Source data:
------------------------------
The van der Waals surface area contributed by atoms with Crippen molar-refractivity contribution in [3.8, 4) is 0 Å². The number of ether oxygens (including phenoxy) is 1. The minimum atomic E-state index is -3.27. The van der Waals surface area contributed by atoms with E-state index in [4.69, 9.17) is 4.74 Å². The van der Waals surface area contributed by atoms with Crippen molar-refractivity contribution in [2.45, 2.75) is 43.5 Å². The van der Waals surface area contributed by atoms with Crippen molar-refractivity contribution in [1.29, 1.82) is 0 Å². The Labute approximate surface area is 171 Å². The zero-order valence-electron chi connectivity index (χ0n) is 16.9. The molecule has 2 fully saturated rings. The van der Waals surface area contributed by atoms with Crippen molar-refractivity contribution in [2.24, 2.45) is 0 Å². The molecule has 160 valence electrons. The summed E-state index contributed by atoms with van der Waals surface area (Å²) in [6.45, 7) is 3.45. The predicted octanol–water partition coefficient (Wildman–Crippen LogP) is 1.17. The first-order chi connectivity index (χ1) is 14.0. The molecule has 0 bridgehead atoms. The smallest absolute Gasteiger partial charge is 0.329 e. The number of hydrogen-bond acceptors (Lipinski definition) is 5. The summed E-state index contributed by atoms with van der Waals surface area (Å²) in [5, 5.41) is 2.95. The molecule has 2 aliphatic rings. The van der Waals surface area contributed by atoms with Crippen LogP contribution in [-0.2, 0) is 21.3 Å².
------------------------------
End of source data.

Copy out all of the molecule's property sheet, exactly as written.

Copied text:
The van der Waals surface area contributed by atoms with Crippen molar-refractivity contribution in [3.8, 4) is 0 Å². The number of ether oxygens (including phenoxy) is 1. The minimum atomic E-state index is -3.27. The van der Waals surface area contributed by atoms with E-state index in [4.69, 9.17) is 4.74 Å². The van der Waals surface area contributed by atoms with Crippen molar-refractivity contribution in [2.45, 2.75) is 43.5 Å². The van der Waals surface area contributed by atoms with Crippen molar-refractivity contribution in [1.29, 1.82) is 0 Å². The Labute approximate surface area is 171 Å². The zero-order valence-electron chi connectivity index (χ0n) is 16.9. The molecule has 2 fully saturated rings. The van der Waals surface area contributed by atoms with Crippen molar-refractivity contribution in [2.24, 2.45) is 0 Å². The molecule has 160 valence electrons. The summed E-state index contributed by atoms with van der Waals surface area (Å²) in [6.45, 7) is 3.45. The predicted octanol–water partition coefficient (Wildman–Crippen LogP) is 1.17. The first-order chi connectivity index (χ1) is 14.0. The molecule has 0 bridgehead atoms. The smallest absolute Gasteiger partial charge is 0.329 e. The number of hydrogen-bond acceptors (Lipinski definition) is 5. The summed E-state index contributed by atoms with van der Waals surface area (Å²) in [5, 5.41) is 2.95. The molecule has 2 aliphatic rings. The van der Waals surface area contributed by atoms with Crippen LogP contribution in [-0.2, 0) is 21.3 Å².